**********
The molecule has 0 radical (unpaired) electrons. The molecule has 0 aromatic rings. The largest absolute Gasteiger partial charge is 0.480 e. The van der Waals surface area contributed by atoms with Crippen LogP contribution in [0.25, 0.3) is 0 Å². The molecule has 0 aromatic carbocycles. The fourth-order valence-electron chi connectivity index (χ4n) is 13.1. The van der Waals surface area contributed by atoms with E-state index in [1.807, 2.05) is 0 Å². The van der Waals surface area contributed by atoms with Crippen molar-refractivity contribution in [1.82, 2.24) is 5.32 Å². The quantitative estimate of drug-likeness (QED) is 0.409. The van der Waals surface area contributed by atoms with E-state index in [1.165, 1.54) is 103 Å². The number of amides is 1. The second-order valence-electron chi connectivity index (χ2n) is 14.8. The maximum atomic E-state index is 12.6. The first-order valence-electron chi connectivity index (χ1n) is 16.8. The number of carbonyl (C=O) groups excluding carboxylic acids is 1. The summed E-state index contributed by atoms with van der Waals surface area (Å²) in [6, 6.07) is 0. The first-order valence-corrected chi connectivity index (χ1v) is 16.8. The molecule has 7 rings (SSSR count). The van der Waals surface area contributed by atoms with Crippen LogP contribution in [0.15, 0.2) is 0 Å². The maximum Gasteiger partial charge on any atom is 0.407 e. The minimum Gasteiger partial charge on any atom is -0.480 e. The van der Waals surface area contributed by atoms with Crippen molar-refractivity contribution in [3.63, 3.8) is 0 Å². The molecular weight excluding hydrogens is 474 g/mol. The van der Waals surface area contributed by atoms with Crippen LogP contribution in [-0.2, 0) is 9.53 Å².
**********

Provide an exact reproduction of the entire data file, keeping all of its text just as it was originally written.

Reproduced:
The molecule has 0 radical (unpaired) electrons. The molecule has 0 aromatic rings. The largest absolute Gasteiger partial charge is 0.480 e. The van der Waals surface area contributed by atoms with Crippen LogP contribution in [0.25, 0.3) is 0 Å². The molecule has 0 aromatic carbocycles. The fourth-order valence-electron chi connectivity index (χ4n) is 13.1. The van der Waals surface area contributed by atoms with E-state index in [1.807, 2.05) is 0 Å². The van der Waals surface area contributed by atoms with Crippen molar-refractivity contribution in [1.82, 2.24) is 5.32 Å². The quantitative estimate of drug-likeness (QED) is 0.409. The van der Waals surface area contributed by atoms with E-state index in [1.165, 1.54) is 103 Å². The number of amides is 1. The second-order valence-electron chi connectivity index (χ2n) is 14.8. The maximum atomic E-state index is 12.6. The first-order valence-electron chi connectivity index (χ1n) is 16.8. The number of carbonyl (C=O) groups excluding carboxylic acids is 1. The summed E-state index contributed by atoms with van der Waals surface area (Å²) in [6, 6.07) is 0. The first-order valence-corrected chi connectivity index (χ1v) is 16.8. The molecule has 7 rings (SSSR count). The van der Waals surface area contributed by atoms with Crippen LogP contribution in [0.15, 0.2) is 0 Å². The maximum Gasteiger partial charge on any atom is 0.407 e. The minimum Gasteiger partial charge on any atom is -0.480 e. The van der Waals surface area contributed by atoms with Crippen molar-refractivity contribution in [3.63, 3.8) is 0 Å². The molecular weight excluding hydrogens is 474 g/mol. The van der Waals surface area contributed by atoms with Crippen LogP contribution in [-0.2, 0) is 9.53 Å².